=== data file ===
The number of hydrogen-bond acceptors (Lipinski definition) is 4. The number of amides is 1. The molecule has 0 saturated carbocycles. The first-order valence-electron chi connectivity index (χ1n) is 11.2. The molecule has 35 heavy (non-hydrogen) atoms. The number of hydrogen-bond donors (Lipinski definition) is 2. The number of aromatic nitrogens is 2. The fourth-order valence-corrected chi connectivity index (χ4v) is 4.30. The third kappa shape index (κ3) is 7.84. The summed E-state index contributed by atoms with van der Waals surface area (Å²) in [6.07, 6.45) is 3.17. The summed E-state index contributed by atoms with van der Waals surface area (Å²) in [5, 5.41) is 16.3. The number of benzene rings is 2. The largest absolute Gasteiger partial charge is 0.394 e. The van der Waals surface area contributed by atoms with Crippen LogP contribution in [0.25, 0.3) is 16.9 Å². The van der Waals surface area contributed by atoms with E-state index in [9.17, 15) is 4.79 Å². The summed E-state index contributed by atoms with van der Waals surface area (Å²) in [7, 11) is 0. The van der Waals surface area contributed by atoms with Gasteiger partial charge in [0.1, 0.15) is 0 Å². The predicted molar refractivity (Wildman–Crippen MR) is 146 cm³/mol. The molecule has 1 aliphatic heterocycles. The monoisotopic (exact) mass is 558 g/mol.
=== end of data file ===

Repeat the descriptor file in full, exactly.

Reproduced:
The number of hydrogen-bond acceptors (Lipinski definition) is 4. The number of amides is 1. The molecule has 0 saturated carbocycles. The first-order valence-electron chi connectivity index (χ1n) is 11.2. The molecule has 35 heavy (non-hydrogen) atoms. The number of hydrogen-bond donors (Lipinski definition) is 2. The number of aromatic nitrogens is 2. The fourth-order valence-corrected chi connectivity index (χ4v) is 4.30. The third kappa shape index (κ3) is 7.84. The summed E-state index contributed by atoms with van der Waals surface area (Å²) in [6.07, 6.45) is 3.17. The summed E-state index contributed by atoms with van der Waals surface area (Å²) in [5, 5.41) is 16.3. The number of benzene rings is 2. The largest absolute Gasteiger partial charge is 0.394 e. The van der Waals surface area contributed by atoms with Crippen LogP contribution in [0.25, 0.3) is 16.9 Å². The van der Waals surface area contributed by atoms with E-state index in [9.17, 15) is 4.79 Å². The summed E-state index contributed by atoms with van der Waals surface area (Å²) in [7, 11) is 0. The van der Waals surface area contributed by atoms with Gasteiger partial charge in [0.1, 0.15) is 0 Å². The predicted molar refractivity (Wildman–Crippen MR) is 146 cm³/mol. The molecule has 1 aliphatic heterocycles. The monoisotopic (exact) mass is 558 g/mol.